Rahu and Ketu: Shadow Planets
The last two Navagrahas are Rahu and Ketu. Unlike the other Navagrahas, Rahu and Ketu don’t represent celestial bodies. Instead, the represent the north and south lunar nodes respectively. The lunar nodes are when the Moon’s orbital plane intersects the Sun’s plane. Thus, they are called shadow planets. Because eclipses occur when the Sun and Moon is at either of the lunar nodes, Rahu and Ketu preside over eclipses. Rahu is responsible for causing the solar eclipse, while Ketu causes the lunar eclipse. According to a Hindu story, Rahu and Ketu are actually two parts of a demon named Swarbhanu. An incident happened such that Swarbhanu developed an enmity with Surya and Chandra, which is why Rahu and Ketu “swallow” the Sun and Moon during eclipses.
Besides a host of gods and goddesses, Hinduism contains a large array of semi-divine beings. These beings, although powerful, are not considered gods. Thus, they aren’t generally worshiped, but they are still prominent in Hindu literature, stories, and art. They come in various types and natures, from benevolent nymphs to nefarious monsters. They reside in different realms, on the earth but also in underground worlds or in heavenly abodes in the vicinity of the gods. In the Puranas, they are generally mentioned in their respective groups, and they frequently flock together to watch important events. There are numerous different classes of semi-divine beings, and it would be a mammoth task to enumerate all of them. But I will certainly describe some of the more significant groups.
Apsaras and the Gandharvas: Entertainers of the Devas
The first of the many classes of semi-divine beings is the Apsaras. The Apsaras are heavenly nymphs whose primary job is to entertain the Devas in Swarga. They often do this through dance and song. The Apsaras are the most beautiful women in the Universe, engrained with divine elegance and resplendence. They are also famous for their numerous romances with different sages and kings. Indra often sends the Apsaras to seduce powerful men and distract them from their quest for power. Some of the most famous romances of Hindu mythology include King Pururavas and Urvashi, Vishwamitra Rishi and Menaka, and Kesari Vanara and Punjikasthala.
Apsaras are sometimes married to the Gandharvas, heavenly musicians of the Devas. Their job is to sing and play instruments to entertain the Devas. Gandharvas also have great skills in battle. Chitrasena is the king of the Gandharvas.
Rakshasas, Yakshas, and Nagas
Rakshasas are the monsters of Hinduism. They come in various sizes and forms; many of them look similar to humans, while others take the shape of ogres or deadly animals. Some of them have horns and large teeth, while others have red skin and dark fur. Whatever the case, Rakshasas are generally malevolent beings. Many of them lived in the forests and feasted on a passerby. Others ruled kingdoms and oppressed their citizens with cruelty and hunger for power. Rakshasas are often confused with Asuras, but in reality, they are two completely different classes of beings. The most prominent Rakshasa by far in Hindy mythology was Ravana, the king of Lanka. He is famous for being the main antagonist of the Ramayana. Other, more stereotypical and cannibalistic Rakshasa, include Bakasura, Hidimba, and Ghatotkacha.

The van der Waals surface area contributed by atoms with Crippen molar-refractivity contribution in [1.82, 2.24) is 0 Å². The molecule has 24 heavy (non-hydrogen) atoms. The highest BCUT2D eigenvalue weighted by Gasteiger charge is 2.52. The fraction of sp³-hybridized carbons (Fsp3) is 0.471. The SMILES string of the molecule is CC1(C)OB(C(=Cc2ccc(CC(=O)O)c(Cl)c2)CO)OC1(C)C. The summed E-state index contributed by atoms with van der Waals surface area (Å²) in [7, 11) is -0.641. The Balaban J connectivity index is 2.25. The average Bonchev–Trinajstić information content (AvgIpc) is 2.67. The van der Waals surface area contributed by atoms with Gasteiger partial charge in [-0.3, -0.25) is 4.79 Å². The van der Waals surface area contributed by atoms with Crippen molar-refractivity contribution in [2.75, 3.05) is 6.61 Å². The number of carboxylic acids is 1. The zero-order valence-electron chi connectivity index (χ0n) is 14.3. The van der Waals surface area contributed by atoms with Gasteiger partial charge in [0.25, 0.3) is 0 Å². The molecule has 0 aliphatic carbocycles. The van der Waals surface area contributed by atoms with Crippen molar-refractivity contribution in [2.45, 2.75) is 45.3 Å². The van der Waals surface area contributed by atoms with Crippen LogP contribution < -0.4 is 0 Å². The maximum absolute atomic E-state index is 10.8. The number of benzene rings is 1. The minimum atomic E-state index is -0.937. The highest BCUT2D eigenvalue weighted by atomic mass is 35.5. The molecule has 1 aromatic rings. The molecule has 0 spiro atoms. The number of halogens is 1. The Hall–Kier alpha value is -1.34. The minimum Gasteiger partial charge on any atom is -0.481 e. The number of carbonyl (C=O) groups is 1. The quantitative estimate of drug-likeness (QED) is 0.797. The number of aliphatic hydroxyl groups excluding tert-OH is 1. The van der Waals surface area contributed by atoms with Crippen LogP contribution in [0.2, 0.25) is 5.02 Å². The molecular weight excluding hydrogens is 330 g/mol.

In contrast, Yakshas are benevolent nature spirits. They are the guardians of the lakes, forests, trees, and wilderness. There are not many stories of Yakshas in Hinduism. The most well-known is of the famous Yaksha-Prashna episode from the Mahabharata. A Yaksha who was the guardian of a lake interrogated Yudhishthira about dharma. The Yakshas are led by Kubera and live in the Himalayas.
Nagas are celestial snakes who live in the lower realms of the universe. Nagas are highly controversial in that sometimes, they are expressed as virtuous beings, while other times, they’re depicted as immoral. There are many tales involving Nagas in Hinduism, and they frequently appear as supporting character in important events. Vasuki and Shesha, the king of the Nagas and Vishnu’s resting place respectively, are by far, the two most significant Nagas you may have heard of. Other Nagas include Takshaka, Kauravya, and even Ulupi the Naga princess.
As you have seen through this post, there are hundreds of deities in Hinduism, each with their own backstory and defining features that makes them stand out from the rest. That is what makes Hinduism so interesting. It is a vast reservoir of unique figures and stories, all of them worth exploring. In no way is this a comprehensive or complete list of all the Hindu deities. If I were to do that, this post would be endless. But this post covers some of the most significant characters that anyone seeking to learn about Hinduism should know before proceeding. I truly hope that this post has been informative and helpful in your learnings. I highly encourage you to learn more about the unique gods, which is why I have linked their individual posts.